RonYesterday I received an email from a long time friend, Sandra. She included the photograph that you see posted here. 15 years ago Sandra’s husband, Wes, and I were on a plane together. The day was 9/11. When those planes were going into the towers in New York, into the Pentagon, and it into that field in Pennsylvania, Wes and I were in the air. We made our way that day to Singapore, to Ho Chi Minh City, Vietnam, and finally to Phnom Penh, Cambodia. We heard the initial reports that over 10,000 people had died. Those numbers were later revised to be more than 2,900–-2,996, I believe. Still, it was devastatingly horrible.

We stood out as Americans in Cambodia. And we had an experience that I’ll never forget. People from many nationalities came up to us and spoke words of kindness and comfort. The first to do so was an Irish family visiting Cambodia as tourists. Perhaps the most moving moment was when the young men – Buddhist monks – in this photograph approached us. They did not speak English, and we did not speak Khmer, but they wanted to express their condolences. They actually handed some flowers to Wes and me, and bowed their heads. Channeling my best charades skills, I asked if they would mind being in a photograph. They smiled and obliged. It just so happened that Wes was a noted photographer, and he quickly took the shot you see here.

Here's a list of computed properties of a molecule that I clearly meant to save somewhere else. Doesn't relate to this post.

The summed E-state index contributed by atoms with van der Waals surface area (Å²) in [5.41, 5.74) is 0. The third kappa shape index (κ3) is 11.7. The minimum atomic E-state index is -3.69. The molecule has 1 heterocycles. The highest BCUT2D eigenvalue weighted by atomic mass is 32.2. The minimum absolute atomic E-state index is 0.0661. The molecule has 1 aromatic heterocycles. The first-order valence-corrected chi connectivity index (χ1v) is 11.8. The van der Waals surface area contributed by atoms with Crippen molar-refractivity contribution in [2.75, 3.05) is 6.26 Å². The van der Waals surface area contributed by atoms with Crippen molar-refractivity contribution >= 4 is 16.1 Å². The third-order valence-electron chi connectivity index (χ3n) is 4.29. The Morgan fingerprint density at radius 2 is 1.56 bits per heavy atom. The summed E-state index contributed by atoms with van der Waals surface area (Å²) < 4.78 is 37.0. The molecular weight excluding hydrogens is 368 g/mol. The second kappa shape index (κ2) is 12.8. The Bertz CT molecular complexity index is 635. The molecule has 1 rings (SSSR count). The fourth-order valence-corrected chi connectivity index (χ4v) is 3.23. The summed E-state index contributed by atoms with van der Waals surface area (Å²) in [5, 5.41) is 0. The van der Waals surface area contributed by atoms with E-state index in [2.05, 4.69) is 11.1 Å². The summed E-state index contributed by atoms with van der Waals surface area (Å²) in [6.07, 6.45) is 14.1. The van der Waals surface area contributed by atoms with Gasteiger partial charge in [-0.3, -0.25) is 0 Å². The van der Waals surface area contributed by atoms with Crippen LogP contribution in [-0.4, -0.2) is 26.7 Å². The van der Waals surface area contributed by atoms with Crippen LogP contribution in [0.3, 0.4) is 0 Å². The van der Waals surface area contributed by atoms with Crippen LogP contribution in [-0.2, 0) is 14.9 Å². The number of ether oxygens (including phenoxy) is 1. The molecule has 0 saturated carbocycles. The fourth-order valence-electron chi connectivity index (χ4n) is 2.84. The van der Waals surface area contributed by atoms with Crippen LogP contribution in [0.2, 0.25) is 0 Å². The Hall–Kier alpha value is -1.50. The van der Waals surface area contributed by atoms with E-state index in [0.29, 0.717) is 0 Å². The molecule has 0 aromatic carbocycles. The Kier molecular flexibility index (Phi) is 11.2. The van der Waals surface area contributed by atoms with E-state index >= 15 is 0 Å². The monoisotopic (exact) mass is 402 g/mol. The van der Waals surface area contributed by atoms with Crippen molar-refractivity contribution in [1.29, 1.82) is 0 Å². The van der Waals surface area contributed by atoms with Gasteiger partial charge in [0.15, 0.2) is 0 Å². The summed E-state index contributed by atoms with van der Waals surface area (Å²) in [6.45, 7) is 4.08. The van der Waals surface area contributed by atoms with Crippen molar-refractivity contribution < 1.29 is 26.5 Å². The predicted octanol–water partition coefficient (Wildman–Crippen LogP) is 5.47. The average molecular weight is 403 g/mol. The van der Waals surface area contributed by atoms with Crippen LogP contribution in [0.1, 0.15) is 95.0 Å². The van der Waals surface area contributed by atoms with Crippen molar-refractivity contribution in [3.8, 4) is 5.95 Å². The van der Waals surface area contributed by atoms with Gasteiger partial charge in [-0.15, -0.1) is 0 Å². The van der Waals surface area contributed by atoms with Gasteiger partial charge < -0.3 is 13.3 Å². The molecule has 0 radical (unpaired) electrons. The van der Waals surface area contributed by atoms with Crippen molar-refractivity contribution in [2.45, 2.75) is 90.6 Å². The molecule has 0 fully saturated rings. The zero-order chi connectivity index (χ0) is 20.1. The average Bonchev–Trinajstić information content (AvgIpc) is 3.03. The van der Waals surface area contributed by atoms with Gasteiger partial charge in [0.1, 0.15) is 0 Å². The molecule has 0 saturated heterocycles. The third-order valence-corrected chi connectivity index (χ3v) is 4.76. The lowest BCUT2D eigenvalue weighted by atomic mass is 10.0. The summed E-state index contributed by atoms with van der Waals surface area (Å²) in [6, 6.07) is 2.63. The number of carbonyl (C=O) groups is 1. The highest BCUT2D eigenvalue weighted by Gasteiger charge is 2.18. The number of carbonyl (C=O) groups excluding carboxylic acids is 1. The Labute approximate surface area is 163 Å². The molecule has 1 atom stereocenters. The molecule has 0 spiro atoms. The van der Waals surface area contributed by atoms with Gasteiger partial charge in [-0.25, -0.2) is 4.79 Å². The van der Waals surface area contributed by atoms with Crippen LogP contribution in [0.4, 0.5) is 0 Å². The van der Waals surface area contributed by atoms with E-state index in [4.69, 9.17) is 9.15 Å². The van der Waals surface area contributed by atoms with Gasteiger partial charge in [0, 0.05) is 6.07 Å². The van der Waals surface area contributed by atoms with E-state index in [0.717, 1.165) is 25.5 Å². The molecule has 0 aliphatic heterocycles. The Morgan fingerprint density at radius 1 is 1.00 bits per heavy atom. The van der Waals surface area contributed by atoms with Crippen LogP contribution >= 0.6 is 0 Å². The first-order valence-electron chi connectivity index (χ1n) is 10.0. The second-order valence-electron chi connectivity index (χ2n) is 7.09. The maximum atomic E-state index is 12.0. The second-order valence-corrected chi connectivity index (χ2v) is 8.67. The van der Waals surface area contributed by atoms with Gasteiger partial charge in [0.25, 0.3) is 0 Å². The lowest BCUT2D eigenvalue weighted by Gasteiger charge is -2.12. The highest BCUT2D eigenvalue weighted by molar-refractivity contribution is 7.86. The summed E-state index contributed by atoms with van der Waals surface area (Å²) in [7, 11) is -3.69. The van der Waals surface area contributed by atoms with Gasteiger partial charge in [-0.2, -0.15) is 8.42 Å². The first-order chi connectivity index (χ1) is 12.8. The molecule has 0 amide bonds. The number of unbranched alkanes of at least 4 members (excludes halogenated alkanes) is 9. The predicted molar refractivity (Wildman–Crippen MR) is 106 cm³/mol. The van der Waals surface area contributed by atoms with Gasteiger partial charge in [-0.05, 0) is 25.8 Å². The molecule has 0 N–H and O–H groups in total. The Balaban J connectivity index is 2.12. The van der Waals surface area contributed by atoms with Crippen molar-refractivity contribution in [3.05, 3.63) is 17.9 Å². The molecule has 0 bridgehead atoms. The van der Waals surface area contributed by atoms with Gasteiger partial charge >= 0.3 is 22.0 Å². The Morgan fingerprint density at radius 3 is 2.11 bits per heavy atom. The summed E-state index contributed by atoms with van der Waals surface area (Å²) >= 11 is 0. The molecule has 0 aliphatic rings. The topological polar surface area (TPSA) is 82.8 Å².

Wes passed away almost a year ago after a long and difficult battle with ALS. As with the death of anyone, many wonderful stories passed away, too. Several thousand passed away in the events of 9/11. As Wes and I visited the Killing Fields later that day, we were reminded that several million stories had passed away in the late 1970s with very little response from the rest of the world.

Wes’ skill as a photographer still jogs the memory of those of us who were around when he was applying his craft and practicing his art. The people with whom we share significant moments of life – especially signature events like 9/11 – are always part of us and our story. The viewer doesn’t see Wes’ story in this photograph, so that’s why I tell it.

The story you do see here is one of compassion and care and the bond of common humanity. From that day to this, I’ve chosen to remember not only the destructive acts of terror on 9/11, but I’ve also chosen to remember the life-giving acts of friendship that I experienced. Our languages, our ethnicities, our religions were different. But in what was a time of shock and grief for me, these young men offered some solace. Our humanity was the same, and that’s what mattered.

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